e-mail us
Employees unionize at four Texas parishes


Employees of four Catholic parishes in the diocese of Brownsville, Texas, have signed union contracts with their pastors in what is said to be the first instance in the United States of parish unionizing.

The parish employees are represented by United Farm Workers, which is providing them with a union pension plan and a five-year contract that provides for a grievance procedure in cases of disputes between the employer and an employee. The employees sought unionization following the termination of an overfunded diocesan pension plan and what the UFW described as a mass dismissal of parish staff at Our Lady of Perpetual Help in McAllen, Texas, by a newly assigned priest. Because churches do not pay unemployment taxes, fired staff cannot obtain unemployment benefits.

Ann Cass, a pastoral associate at Holy Spirit Catholic Church in McAllen, said she had contacted United Farm Workers following Bishop Raymundo Peña’s decision in 2000 to terminate a defined benefit pension plan and to offer a 403(b) plan in its place. While a 403(b) plan can be advantageous to younger workers, Cass said the defined benefit pension plan offers more benefits to older workers and to low-wage workers. Cass, 55, said under the old plan she would have received an annual pension of $10,500 upon retirement, while under the new plan she would receive only $3,030. Cass said the bishop’s accountant refused to consider offering alternatives to the new 403(b) plan, despite requests to do so.

Cass said she became further frustrated when she heard of mass layoffs at Our Lady of Perpetual Help.

“Once I heard that all these people got fired for absolutely no reason at all, that was the straw that broke the camel’s back. We’re working to provide justice in the area, and we don’t even have it here in the church. The cook had been there for 30 years. She had no unemployment [compensation],” Cass said.

The decision to liquidate the overfunded defined benefit pension fund and pay out the proceeds also made some employees unhappy because payments were made based on the age of the worker rather than length of service. For instance, a 38-year-old worker who had worked for the diocese 13 years got $1,692 from the payout while a 65-year-old employee with 12 years’ service got $21,000, said United Farm Workers organizer Rebecca Flores. She added that a meeting with members of the chancery staff did not answer questions she and others had about why employees never received an annual report on the pension plan, and why and how the overfunding had occurred.

Bishop Peña was on vacation and could not be reached for comment, but Fr. Robert Maher, vicar general of the diocese, took issue with some of the comments that had surfaced in the media.

“The complaint that the media has reported here is that the laity wasn’t consulted,” Maher said. “That isn’t true. It was consultation with lay employees that led the bishop to decide on a new pension plan. The bishop acted on the best interests of employees, to give them a better plan with better retirement income than the old plan allowed.”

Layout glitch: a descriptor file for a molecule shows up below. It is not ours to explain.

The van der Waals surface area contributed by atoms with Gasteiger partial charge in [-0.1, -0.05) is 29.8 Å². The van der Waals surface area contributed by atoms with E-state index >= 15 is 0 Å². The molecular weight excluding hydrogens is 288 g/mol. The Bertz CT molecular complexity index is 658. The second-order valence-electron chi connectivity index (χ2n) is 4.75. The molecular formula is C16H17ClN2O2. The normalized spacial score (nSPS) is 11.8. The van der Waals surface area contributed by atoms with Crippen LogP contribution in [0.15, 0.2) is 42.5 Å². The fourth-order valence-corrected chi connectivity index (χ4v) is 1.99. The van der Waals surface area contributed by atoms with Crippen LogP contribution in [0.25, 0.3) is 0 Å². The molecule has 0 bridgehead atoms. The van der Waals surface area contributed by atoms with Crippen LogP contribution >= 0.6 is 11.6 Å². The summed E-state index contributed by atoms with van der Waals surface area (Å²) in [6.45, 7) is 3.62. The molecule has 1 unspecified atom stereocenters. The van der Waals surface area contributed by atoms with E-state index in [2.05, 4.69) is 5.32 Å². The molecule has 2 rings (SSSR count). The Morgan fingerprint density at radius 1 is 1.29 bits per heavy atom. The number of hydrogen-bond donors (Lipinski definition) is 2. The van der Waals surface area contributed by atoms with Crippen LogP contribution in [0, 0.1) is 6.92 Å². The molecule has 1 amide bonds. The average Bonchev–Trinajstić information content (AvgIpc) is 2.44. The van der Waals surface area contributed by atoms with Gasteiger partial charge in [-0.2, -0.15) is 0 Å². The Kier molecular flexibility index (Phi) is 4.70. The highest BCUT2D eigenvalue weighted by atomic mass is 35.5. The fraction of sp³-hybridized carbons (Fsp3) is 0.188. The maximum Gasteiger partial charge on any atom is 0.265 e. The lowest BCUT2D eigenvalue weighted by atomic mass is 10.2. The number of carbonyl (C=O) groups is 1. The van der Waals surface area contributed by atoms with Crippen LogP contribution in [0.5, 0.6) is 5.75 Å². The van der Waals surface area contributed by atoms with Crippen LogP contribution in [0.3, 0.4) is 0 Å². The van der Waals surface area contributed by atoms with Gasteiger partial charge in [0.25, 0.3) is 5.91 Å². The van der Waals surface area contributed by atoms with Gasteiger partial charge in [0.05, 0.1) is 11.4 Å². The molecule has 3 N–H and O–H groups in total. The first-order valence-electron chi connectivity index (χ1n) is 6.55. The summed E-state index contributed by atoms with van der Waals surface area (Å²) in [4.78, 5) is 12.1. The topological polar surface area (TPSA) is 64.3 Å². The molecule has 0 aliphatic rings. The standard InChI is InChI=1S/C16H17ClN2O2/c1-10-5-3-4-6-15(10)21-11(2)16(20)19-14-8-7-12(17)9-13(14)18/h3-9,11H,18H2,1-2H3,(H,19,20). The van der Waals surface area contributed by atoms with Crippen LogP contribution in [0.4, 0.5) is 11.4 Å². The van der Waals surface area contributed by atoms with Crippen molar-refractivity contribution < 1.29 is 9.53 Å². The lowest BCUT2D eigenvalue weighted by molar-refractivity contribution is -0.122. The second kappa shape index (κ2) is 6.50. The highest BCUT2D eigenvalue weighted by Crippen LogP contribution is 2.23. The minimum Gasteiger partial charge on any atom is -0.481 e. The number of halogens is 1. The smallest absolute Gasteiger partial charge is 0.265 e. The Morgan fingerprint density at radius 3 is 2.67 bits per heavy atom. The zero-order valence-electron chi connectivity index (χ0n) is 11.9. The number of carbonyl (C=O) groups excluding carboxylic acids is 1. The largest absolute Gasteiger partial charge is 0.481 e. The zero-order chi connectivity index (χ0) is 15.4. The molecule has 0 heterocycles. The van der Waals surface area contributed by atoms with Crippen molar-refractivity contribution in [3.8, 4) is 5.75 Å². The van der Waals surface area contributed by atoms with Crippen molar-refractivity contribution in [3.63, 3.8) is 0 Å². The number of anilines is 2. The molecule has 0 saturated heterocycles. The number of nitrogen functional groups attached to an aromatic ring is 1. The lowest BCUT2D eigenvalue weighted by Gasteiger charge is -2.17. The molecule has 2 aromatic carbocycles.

Maher said after speaking with the laity the bishop had consulted with eight experts about changing the plan. All independently assured him that the plan he eventually adopted was superior.

“I might add that the old pension plan closure did not spark any resentment or revolt that I heard of. All the upset came when employees discovered how little was the amount of benefits they had accumulated in their pension plan, and that’s what generated a lot of resentment. Those employees should realize how much more upset they would have been if the bishop had done nothing and they had discovered on the day of their retirement how little they would have had to live on,” Maher said.

The vicar general also said reports of a mass dismissal of parish staff at Our Lady of Perpetual Help were untrue. Two out of seven employees were dismissed, he said. "It’s a rush to judgment that an injustice occurred," Maher added.

Flores described the negotiations with the four pastors who signed union contracts on behalf of their parishes as “very amicable.” Contracts were signed with Holy Spirit Catholic Parish and St. Joseph the Worker in McAllen, St. Joseph the Worker in San Carlos, and Sacred Heart Catholic Parish in Hidalgo.

Fr. Jerry Frank, pastor at Holy Spirit Catholic Church, said he had signed the union contract willingly. “It was the only thing I could do to have a voice. I did it in order to protect our workers and hopefully open the way for other pastors and other parishes because I think our workers at this time in the diocese need protection,” Frank said.

Flores said early communication between the United Farm Workers and Peña, in which the bishop said employment issues should be handled between pastors and employees, suggested he was not opposed to the union contracts. However, after the four contracts were signed, Peña sent letters to all the pastors in the diocese saying no future contracts should be signed without his approval.

Cass pointed out there is a long history of unionization of Catholic teachers, hospital staff and cemetery workers.

“I think people understand that even though we work for the church we still have a right to be treated with fairness and justice,” Cass said. “The bishops themselves said the institutional church should be a model for the marketplace. That’s all we’re really asking. We want a say-so in decisions that are going to affect us.”

Margot Patterson is NCR senior writer. Her e-mail address is mpatterson@natcath.org

National Catholic Reporter, July 19, 2002